"It is well established that any traffic violation, regardless of its perceived severity, provides an officer with probable cause to stop the driver." United States v. Washington , 455 F.3d 824, 826 (8th Cir. 2006). "To determine whether a traffic stop was based on probable cause or was merely pretextual, an objective reasonableness' standard is applied." United States v. Mallari , 334 F.3d 765, 766 (8th Cir. 2003). That is, "[a]n officer is justified in stopping a motorist when the officer objectively has a reasonable basis for believing that the driver has breached a traffic law.'" Id. at 766-67 (quoting Untied States v. Thomas , 93 F.3d 479-485 (8th Cir. 1996)). Where an officer's "understanding of the law is simply unreasonable... the officer's belief that there is a traffic violation would not be sufficient to establish probable cause to stop the vehicle." Id. at 913 n. 3. "The determination of whether probable cause existed is not to be made with the vision of hindsight, but instead by looking to what the officer reasonably knew at the time." United States v. Sanchez , 572 F.3d 475, 478 (8th Cir. 2009) (quoting United States v. Sanders , 196 F.3d 910, 913 (8th Cir. 1999)). Law enforcement officers are not required "to interpret the traffic laws with the subtlety and expertise of a criminal defense attorney." Sanders , 196 F.3d at 913.

Wintle initiated the traffic stop of McKee for violating Neb. Rev. Stat. § 60-6140(1) which states:

The driver of a motor vehicle shall not follow another vehicle more closely than is reasonable and prudent, and such driver shall have due regard for the speed of such vehicles and the traffic upon and the condition of the roadway.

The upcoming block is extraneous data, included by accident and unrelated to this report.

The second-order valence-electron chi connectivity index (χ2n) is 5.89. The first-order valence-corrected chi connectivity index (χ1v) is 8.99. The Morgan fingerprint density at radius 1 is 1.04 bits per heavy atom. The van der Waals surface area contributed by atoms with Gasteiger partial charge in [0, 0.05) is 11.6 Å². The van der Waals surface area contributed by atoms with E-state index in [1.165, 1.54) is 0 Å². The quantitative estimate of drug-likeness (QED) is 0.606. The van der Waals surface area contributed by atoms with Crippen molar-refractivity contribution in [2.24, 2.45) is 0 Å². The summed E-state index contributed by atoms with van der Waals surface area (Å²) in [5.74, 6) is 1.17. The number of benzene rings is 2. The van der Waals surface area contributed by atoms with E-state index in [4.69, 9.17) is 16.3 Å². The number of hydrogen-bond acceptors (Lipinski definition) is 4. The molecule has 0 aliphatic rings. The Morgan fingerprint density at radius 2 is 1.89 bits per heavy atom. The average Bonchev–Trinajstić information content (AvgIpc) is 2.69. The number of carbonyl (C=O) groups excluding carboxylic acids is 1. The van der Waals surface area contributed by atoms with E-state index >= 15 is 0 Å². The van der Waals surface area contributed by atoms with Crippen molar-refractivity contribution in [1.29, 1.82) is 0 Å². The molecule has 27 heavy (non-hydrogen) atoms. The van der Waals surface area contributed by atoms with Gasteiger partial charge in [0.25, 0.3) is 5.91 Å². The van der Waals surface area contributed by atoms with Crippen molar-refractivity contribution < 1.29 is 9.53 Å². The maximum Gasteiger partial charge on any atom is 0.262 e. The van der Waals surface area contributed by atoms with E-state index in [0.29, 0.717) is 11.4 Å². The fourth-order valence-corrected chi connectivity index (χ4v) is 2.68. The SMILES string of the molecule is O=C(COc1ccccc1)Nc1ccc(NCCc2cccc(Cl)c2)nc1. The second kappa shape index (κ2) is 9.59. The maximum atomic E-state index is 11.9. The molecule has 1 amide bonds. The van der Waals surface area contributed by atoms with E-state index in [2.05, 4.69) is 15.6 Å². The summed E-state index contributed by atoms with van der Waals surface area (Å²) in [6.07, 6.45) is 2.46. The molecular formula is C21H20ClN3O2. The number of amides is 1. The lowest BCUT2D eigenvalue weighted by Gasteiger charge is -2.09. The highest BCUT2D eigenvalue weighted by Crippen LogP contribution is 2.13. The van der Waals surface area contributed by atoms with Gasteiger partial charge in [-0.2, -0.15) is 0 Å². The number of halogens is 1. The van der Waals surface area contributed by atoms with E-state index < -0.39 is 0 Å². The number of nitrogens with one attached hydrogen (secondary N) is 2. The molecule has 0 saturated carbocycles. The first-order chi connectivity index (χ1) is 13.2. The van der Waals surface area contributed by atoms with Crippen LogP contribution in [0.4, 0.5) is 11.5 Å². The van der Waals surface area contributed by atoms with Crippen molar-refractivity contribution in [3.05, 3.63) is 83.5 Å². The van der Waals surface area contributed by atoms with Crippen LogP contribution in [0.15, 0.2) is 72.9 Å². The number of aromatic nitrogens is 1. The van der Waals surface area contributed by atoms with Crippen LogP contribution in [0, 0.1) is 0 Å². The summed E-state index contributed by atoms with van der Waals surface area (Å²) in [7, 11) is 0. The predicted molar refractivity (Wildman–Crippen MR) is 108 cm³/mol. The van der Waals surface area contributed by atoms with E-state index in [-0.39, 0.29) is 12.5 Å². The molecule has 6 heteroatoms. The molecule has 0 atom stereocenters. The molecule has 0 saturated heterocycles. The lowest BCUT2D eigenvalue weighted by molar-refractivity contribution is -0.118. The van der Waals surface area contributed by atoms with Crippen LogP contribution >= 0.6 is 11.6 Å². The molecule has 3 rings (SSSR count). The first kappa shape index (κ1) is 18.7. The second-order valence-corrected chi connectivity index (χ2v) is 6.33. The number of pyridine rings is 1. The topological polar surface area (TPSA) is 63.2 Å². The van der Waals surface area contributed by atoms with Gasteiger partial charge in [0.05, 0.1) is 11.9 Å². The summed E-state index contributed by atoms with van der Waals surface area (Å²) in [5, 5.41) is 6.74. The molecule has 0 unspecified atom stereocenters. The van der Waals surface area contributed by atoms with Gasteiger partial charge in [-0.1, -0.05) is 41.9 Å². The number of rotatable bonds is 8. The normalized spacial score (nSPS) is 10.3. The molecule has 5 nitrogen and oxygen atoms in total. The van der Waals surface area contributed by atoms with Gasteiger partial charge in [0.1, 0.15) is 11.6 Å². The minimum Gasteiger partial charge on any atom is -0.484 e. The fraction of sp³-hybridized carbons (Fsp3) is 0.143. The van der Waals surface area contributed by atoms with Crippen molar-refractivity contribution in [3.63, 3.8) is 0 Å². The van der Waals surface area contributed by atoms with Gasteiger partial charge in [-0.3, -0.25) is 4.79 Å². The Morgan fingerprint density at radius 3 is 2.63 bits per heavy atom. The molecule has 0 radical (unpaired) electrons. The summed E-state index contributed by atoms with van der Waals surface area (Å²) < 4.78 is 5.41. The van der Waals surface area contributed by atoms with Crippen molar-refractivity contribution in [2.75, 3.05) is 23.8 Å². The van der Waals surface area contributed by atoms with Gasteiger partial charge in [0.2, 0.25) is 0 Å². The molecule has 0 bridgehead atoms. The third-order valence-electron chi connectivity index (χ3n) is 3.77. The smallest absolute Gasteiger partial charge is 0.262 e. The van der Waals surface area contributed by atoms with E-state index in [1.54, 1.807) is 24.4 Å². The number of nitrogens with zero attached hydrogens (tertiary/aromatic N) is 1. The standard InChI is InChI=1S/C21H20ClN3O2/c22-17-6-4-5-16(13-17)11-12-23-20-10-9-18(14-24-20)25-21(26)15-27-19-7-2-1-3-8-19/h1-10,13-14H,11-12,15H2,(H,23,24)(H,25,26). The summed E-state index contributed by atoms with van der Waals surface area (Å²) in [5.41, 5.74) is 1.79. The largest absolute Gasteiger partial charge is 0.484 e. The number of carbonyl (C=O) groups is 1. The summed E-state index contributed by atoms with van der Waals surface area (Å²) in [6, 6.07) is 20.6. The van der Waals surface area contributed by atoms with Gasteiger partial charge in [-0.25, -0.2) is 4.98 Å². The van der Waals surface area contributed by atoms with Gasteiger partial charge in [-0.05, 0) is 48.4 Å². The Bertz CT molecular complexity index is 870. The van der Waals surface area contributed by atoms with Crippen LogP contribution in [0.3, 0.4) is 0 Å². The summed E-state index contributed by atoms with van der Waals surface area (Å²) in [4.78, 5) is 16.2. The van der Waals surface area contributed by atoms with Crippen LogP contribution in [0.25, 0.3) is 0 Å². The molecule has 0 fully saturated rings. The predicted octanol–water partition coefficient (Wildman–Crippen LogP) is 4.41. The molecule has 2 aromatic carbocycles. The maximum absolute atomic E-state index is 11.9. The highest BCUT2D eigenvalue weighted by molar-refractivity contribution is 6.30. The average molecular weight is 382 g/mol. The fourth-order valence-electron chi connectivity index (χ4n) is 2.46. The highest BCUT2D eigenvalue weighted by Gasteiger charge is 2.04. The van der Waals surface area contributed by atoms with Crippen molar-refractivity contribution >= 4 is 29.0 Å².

Neb. Rev. Stat. § 60-6140(1). An officer's observation that a vehicle is following another too closely provides sufficient probable cause to initiate a stop for violating § 60-6140(1). United States v. Lyton , 161 F.3d 1168, 1170 (8th Cir. 1998); see also Nebraska v. Draganescu , 276 Neb. 448, 460, 755 N.W.2d 57, 74 (2008)(troopers' observations that a vehicle was following too close provided sufficient probable cause for a stop).

After considering the testimony of Wintle and reviewing the video recording of the traffic stop from Wintle's in-car camera, the court finds there was probable cause to believe McKee was following too closely. Wintle testified he observed McKee traveling approximately 60 miles per hour at a following distance of one car length which is too close. A review of the video confirms this observation. Wintle is a trained and experienced law enforcement officer, and his observations provided a sufficient basis for concluding McKee was violating the statute in question. Accordingly, Wintle had probable cause to initiate the traffic stop.

B. The continued encounter between Wintle and McKee.